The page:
Overise – A Long Story

Are you an aging emo kid in recovery? Do you reminisce about the days when emotional pop rock was unadulterated by hideous caterwauling, shameless commercialism, and next-big thing claims? Does Kenny Vasoli’s voice give you a mean case of the warm fuzzies? If you’re feeling nostalgic for the earnest rock of three years ago, Overise’s debut EP A Long Story will send you back in time to a more innocent age. With catchy hooks and melodious, scream-free choruses, the disc is by no means a terrible start for this band of newbies. However, Overise strictly play by the rules of pop punk and scarcely abandon the formulas of other bands, two choices that seriously hinder their style.

Like any decent introduction to a new band, A Long Story showcases the many sounds of this Philadelphia quartet of do-it-yourself-ers. Kicking off with the catchy single “Outside,” Overise displays an enthusiastic energy and a knack for memorable melodies. On the opposite end of the spectrum, the piano-laced “Part Time Crush” sounds like a long lost Something Corporate track, subtle and satisfyingly emotive but not entirely original. Likewise, “Heaven,” an upbeat, sped up rocker, is painfully average because it contains less innovation than the disc’s best track, “Outside.” On “Heaven,” the band sounds strikingly similar to The Starting Line circa Say It Like You Mean It. On “Outside,” the band sounds like Overise. Listeners will likely prefer the latter.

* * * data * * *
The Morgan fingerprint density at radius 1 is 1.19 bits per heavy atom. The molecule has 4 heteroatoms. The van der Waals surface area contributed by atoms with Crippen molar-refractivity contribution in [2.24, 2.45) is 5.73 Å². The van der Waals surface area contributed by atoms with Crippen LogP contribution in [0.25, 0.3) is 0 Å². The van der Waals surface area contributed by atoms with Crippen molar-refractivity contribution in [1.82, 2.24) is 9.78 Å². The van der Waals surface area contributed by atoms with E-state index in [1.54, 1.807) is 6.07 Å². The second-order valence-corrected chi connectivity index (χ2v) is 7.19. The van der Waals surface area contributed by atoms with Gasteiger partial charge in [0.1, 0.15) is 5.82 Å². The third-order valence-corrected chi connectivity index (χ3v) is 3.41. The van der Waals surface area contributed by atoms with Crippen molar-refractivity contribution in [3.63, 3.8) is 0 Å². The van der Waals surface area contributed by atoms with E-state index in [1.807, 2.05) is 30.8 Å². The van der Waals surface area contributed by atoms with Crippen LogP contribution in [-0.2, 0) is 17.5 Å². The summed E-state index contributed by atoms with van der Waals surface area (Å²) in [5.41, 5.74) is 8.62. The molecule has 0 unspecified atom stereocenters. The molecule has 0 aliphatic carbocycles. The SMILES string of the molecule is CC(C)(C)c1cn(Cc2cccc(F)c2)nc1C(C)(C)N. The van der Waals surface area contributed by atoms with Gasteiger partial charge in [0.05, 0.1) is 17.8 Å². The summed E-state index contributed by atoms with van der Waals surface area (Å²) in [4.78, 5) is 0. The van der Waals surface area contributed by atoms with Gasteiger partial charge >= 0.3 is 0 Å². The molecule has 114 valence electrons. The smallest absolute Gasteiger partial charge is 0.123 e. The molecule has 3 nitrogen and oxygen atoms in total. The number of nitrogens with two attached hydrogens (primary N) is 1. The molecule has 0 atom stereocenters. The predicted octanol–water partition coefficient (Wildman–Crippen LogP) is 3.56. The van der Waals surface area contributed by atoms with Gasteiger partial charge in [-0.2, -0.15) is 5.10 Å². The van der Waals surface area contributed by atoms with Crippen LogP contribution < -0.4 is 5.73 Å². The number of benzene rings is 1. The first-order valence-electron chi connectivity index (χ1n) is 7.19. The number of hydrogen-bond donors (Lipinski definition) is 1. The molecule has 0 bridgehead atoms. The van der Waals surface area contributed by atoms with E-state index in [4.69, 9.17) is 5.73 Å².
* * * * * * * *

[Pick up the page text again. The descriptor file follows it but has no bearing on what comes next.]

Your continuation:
With a sound that is a bit dated but wholly genuine, Overise is perfect for fans of JamisonParker and the early Drive-Thru Records roster. While A Long Story falls victim to the same heartbroken, juvenile lyricism and redundancy exhibited by some like-minded bands, it does have its share of shining moments. The disc is at its best when Overise show through rather than their influences, which can’t be said about many new bands. If the band members can work through this early identity crisis and establish their own sound, they could easily catch up to or even surpass the bands they admire. Despite an unremarkable recording debut, Overise does prove to be a band to watch.

(self released)